I was about to touch a toe to the water when I started thinking again. I couldn’t help it. It occurred to me that I was holding on to iron rebar while testing the water surrounding an electric pump.
            “You got her unclogged yet, Dave?” Vernell hollered down to me, his voice bouncing and echoing down the walls of the well like a handful of marbles rolling downstairs.
            “Not yet.” I imagined my voice sounding like someone talking from the bottom of a well. Or the grave. I felt like adding, “But I’m still alive!”
            Nothing left to do but do it – and so I did. I lowered myself into the water, which came up to my armpits, and started fumbling around for the pump. No luck. I was going to have to squat down, completely submerged, grope blindly in the water for the intake valve, take off the filter, unclog it and then put it back on. Deep breath, submerge, grope, probe, poke and prod. Nothing. Up for air. Deep breath. Submerge, grope, probe, poke and prod. This time, by guess and by gosh, I found it, the filter over the intake. It pulled off easily and I stood up. I cleaned out some sediment that had accumulated as well as a little vegetation, submerged once more and I was relieved when the filter slipped on as easily as it slipped off. I stood up, breathed a sigh of relief and started the four story climb back to the world.
            When I reached the top and clambered out, dripping wet, Vernell and Al, backs turned to the well, were discussing the fishing trip they’d taken yesterday. I stood there, ignored, by the two men. Finally Vernell turned around. “Attaboy!” he said. Lassie would have gotten more.
            I don’t know that I ever told Mom about this. I don’t think I did. I’m sure she would not have been happy.
SNAPSHOT: The dining room of the motel is freshly painted in warm yellows and light greens. New chairs and tables sit expectantly on the soft gold carpet. Jane is facing a bald, pudgy man, repeatedly jabbing a butcher knife at his belly.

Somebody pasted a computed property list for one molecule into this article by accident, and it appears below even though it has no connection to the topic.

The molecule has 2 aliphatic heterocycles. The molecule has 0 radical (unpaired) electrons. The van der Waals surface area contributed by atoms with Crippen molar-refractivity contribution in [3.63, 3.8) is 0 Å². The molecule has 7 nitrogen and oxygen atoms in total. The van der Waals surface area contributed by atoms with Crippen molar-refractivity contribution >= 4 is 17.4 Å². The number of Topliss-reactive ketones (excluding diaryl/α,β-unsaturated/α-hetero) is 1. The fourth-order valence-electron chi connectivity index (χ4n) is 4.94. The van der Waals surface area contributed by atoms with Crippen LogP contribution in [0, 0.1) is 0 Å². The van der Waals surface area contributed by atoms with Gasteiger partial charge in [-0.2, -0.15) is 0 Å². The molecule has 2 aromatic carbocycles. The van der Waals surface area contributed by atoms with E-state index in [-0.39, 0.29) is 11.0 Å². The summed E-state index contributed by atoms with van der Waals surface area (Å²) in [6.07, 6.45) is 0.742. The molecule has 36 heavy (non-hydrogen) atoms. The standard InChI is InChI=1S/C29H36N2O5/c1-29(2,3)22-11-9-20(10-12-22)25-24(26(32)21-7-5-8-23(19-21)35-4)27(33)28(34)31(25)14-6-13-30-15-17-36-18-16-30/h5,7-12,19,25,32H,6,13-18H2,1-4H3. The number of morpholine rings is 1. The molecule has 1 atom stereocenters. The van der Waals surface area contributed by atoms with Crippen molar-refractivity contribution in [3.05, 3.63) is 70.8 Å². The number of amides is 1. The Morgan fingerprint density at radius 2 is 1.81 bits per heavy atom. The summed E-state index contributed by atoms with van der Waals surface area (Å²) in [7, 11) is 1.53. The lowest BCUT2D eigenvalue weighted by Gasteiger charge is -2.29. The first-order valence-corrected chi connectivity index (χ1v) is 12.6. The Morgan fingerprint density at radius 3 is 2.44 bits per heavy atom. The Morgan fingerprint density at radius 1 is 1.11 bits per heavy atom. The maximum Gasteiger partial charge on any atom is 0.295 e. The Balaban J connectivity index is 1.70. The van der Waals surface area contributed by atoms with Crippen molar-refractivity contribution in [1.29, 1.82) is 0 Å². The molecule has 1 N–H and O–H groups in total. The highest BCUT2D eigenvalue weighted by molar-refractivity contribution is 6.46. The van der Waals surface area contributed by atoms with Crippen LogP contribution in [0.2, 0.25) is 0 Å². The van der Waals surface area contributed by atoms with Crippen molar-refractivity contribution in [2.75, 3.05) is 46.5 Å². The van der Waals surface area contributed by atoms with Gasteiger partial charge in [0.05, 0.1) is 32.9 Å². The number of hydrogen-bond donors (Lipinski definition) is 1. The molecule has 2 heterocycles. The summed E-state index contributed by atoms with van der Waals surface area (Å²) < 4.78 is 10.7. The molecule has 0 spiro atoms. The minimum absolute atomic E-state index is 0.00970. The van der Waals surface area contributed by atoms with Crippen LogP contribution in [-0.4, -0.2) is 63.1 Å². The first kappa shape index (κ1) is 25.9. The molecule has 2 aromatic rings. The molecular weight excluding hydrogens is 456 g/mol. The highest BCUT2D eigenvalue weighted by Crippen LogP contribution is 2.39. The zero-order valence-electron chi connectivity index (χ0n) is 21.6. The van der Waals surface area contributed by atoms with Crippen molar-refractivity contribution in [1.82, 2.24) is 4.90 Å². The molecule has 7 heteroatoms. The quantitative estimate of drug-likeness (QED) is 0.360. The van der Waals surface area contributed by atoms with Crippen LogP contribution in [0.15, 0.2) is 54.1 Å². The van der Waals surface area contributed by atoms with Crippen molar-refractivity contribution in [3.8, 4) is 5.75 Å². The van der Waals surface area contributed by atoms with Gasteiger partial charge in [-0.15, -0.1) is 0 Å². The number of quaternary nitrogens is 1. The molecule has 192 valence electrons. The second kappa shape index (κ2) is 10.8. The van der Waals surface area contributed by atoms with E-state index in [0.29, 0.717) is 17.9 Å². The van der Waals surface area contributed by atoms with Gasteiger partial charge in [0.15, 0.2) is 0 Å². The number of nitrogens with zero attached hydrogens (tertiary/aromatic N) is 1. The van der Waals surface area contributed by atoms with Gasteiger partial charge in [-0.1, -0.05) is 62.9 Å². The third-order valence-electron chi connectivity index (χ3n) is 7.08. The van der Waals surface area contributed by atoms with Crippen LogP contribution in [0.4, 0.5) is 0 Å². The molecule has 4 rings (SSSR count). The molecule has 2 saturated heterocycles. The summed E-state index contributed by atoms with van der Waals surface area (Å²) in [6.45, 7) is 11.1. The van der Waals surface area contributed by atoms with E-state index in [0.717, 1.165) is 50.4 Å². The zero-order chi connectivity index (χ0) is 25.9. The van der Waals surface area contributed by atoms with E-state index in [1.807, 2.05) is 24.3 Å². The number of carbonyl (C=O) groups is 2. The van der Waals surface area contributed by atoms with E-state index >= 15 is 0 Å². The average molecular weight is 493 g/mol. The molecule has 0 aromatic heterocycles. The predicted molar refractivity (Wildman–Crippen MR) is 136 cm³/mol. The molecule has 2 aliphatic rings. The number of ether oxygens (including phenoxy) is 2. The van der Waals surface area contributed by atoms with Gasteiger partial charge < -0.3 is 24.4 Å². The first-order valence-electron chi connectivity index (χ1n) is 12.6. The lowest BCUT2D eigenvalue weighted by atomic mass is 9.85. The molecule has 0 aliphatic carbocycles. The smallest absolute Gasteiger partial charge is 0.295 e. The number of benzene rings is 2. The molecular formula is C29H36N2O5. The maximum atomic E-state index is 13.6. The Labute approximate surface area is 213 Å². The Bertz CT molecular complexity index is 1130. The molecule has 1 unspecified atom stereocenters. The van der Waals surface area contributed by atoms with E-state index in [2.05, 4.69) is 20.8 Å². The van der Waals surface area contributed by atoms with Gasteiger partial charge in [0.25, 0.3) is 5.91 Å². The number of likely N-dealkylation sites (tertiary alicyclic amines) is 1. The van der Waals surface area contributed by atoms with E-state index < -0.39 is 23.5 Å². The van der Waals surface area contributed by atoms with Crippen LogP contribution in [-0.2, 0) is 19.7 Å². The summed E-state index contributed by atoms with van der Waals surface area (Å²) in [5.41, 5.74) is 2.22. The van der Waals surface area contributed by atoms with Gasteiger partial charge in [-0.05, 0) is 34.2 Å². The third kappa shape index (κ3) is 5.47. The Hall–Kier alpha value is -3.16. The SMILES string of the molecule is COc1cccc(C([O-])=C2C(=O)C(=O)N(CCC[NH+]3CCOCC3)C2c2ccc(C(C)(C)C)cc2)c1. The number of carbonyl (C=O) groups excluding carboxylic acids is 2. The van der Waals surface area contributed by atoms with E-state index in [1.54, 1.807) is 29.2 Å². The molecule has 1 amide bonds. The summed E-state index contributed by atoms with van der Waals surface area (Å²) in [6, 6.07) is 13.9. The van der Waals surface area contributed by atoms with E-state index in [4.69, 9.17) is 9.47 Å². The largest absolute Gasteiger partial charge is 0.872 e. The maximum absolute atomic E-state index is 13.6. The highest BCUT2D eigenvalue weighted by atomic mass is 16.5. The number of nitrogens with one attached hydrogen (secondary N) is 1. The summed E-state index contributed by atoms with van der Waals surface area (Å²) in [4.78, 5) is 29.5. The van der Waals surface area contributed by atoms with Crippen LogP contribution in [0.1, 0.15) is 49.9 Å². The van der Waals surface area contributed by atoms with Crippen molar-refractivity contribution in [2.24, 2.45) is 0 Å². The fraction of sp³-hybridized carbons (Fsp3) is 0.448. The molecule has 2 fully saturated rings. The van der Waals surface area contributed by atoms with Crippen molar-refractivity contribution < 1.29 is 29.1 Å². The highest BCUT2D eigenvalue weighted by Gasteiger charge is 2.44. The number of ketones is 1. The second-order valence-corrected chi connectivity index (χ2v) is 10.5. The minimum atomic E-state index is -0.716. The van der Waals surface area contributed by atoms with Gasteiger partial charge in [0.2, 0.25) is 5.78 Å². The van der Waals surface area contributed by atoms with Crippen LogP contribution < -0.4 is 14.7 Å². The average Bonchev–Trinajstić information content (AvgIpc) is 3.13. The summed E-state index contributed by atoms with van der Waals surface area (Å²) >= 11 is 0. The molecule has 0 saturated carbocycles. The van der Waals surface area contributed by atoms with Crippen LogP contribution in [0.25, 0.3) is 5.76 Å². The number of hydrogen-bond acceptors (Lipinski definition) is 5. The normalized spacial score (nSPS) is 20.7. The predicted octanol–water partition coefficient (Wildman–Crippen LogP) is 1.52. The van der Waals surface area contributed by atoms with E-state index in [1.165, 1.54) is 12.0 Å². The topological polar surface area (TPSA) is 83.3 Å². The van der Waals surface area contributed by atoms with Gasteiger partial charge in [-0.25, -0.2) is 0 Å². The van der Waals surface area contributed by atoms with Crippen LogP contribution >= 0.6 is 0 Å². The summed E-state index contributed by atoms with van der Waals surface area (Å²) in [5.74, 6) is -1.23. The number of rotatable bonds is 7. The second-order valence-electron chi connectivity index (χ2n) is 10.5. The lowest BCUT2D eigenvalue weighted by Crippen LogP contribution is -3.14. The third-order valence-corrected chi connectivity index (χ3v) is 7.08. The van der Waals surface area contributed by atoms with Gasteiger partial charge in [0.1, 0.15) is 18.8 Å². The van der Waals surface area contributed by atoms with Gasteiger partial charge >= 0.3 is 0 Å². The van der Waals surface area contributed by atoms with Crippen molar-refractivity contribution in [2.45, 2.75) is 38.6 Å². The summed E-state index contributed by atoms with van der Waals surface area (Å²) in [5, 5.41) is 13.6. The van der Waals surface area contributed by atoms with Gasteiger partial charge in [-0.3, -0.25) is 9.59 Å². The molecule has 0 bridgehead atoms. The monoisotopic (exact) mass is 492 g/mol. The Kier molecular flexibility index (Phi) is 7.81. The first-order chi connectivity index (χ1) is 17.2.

It was early afternoon and I’d just finished a snack in the dining room and was heading for my room to get my guitar and go to the beach. Walking through the lobby, I stumbled on the showdown between Jane and their erstwhile partner, the man they’d been waiting for. Jane, in a fury, stood in front of him, forcing him into a clumsy backward gait by jabbing viciously at his stomach with the blade of a butcher knife as long as her forearm. Sweat rolled off his fleshy face and he was back-pedaling so fast he was in danger of falling over backwards, which would have been a huge mistake. Jane meant business and he knew it. A couple of Jane’s slashes actually brushed his stomach and the only thing keeping him from serious injury was the rolls of fat he carried around. “You buy us out, you son of a bitch or I’ll cut off your balls!” The iambic rhythm of her threat was not what I was concentrating on, even if I had known what that was.
And the threat was not an idle one. There was no question in my mind that she was angry enough to stab him if he didn’t agree to return their money, on the spot. I stood there, rooted. A small part of my mind wondered what it would be like to have my balls cut off. A larger part was grateful it wasn’t me.
The commotion attracted Al’s attention and all of a sudden there he was, striding across the dining room, pushing chairs out of his way and covering ground quickly as he sized up the situation. Without hesitation, he stepped between the two, smoothly stripping Jane of the knife. Then, almost effortlessly, still carrying that big old knife, he half escorted, half dragged the man to the door and threw him out. “Get out.” Al didn’t need to raise his voice, no exclamation point needed. And no second invitation, either.
Jane started crying and left the room. Al went to find Vernell. I stood there in admiration of Al’s actions. He’d known just what to do and he did it. If he hadn’t arrived on the scene I might have been testifying at Jane’s trial for assault. Or murder.
The next day was Sunday and I had to drive Jane back to Guadalajara.
Jane had promised Mom I’d be back in time for school on Monday. I never learned the outcome of the motel dispute. I was simply glad for the experience, glad to be the center of attention recounting my adventure to my friends.